Friday, October 31, 2008

Lord Tebbitt speaks in honour of Baroness Thatcher's Bruges Speech

Cranmer has mentioned the dinner held on Monday by the Bruges Group to celebrate the 20th anniversary of Margaret Thatcher’s famous Bruges Speech.

Here are excerpts of Lord Tebbitt's contribution, in which he calls on the Conservative Party to take early action when in power to resolve the European question. He encourages the next Conservative government to show ‘Thatcherite courage and determination’.

It is vintage stuff. And there is a brief glimpse of the Great Lady towards the end.

Whatever happened to political 'greatness'?


Anonymous oiznop said...

"Whatever happened to political 'greatness'?"

It's waiting for great politicians. There aren't any. They're all compromised mediocrities.

31 October 2008 at 15:22  
Blogger Homophobic Horse said...

Forget it Cranners, Dave Dickhead is the end of the Conservative Party.

31 October 2008 at 18:01  
Anonymous Anonymous said...

"Whatever happened to political 'greatness'?"

Right, Oiznop.

I think political greatness stems from the beliefs of individuals: in ideals like Truth, Freedom, Justice, Knowledge, Reason, Goodness, the Common Good, Trust, Duty - -. And it relies on people with the courage to uphold those convictions: people in both Government and the Electorate.

Hardly anyone on either side of the fence has such a lexicon, nowadays. Our language is itself corrupted by the euro models - and the inferiority of those models is now manifesting itself to those who have eyes. But how many are left - who will see?

Of course: the situation suits the euros down to the ground - ignorant peasants form their natural context.

31 October 2008 at 18:11  
Blogger ultramontane grumpy old catholic said...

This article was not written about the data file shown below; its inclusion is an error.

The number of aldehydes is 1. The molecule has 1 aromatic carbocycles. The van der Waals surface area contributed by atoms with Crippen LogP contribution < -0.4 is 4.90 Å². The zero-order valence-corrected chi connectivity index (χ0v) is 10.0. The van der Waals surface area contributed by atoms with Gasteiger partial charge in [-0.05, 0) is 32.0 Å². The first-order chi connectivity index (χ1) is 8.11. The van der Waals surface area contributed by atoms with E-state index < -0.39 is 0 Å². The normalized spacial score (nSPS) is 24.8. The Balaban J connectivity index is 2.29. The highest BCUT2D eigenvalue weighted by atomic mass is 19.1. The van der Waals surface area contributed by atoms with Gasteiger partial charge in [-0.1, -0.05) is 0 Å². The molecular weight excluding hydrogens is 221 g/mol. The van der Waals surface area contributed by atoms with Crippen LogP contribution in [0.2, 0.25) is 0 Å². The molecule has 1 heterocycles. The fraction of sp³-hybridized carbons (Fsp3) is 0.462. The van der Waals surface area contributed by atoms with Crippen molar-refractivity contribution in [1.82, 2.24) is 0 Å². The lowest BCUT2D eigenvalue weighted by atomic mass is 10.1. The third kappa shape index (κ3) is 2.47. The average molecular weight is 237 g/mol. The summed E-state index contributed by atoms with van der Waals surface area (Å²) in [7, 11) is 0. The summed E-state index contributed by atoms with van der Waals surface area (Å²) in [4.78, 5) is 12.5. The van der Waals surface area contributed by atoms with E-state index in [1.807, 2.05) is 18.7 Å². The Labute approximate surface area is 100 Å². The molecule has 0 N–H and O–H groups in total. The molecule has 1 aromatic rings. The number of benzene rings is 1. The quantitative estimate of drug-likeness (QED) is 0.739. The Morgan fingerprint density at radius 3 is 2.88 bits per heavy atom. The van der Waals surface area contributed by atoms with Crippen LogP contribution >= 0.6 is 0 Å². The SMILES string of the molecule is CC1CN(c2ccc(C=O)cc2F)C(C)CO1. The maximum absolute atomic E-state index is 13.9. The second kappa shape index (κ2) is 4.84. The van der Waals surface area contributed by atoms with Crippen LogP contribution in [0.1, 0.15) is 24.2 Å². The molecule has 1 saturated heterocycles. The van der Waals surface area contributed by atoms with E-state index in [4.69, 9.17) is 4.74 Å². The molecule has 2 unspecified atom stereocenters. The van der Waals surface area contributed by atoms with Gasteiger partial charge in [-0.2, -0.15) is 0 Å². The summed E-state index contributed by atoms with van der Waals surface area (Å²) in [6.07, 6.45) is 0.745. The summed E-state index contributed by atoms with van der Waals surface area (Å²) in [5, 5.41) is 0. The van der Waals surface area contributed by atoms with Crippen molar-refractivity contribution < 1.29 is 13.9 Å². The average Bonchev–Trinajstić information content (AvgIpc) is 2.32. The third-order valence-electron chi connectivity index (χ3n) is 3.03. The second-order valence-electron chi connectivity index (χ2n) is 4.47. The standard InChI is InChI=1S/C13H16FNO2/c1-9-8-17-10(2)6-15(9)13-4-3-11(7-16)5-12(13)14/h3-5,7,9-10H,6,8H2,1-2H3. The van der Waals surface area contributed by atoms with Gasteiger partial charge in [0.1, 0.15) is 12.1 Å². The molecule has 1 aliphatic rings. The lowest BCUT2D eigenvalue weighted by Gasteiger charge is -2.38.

Your Grace

It's a pleasure to listen to Lord Tebbit. He speaks a lot of good sense.

At present, there is a divide between British pragmatism and European rhetoric.

A Europe of friendly states is certainly the ideal, and today the nations in Europe are more or less all friendly. But what of the future. Will this prevail?

At the end of the nineteenth century, people in this country thought that Germany would remain friendly, while France was the potential enemy. But after the Kaiser's bid for Naval supremacy the UK began to think in terms of a different alliance. So circumstances can change.

At least with the European Union, there is a continuing effort to become 'ever closer'. Whatever that means, it at least would nip in the bud any incipient nationalism that might arise in the future.

The other advantage, which cannot be underestimated is the growing acceptance of English as the language of Europe. In fact, many continental Europeans speak English rather better than us natives. (I tell them that they speak classical English rather than the estuarine patois that we have degenerated into)

My feeling is to hang in there, to argue our case. Many if not most of Lady Thatcher's views on competition are now official policy in the European Union. Sure, there are nations that are dragging their feet, but we are playing with the wind behind us.

The UK has very many advantages in our dealings in Europe, and much to offer.

1 November 2008 at 15:12  

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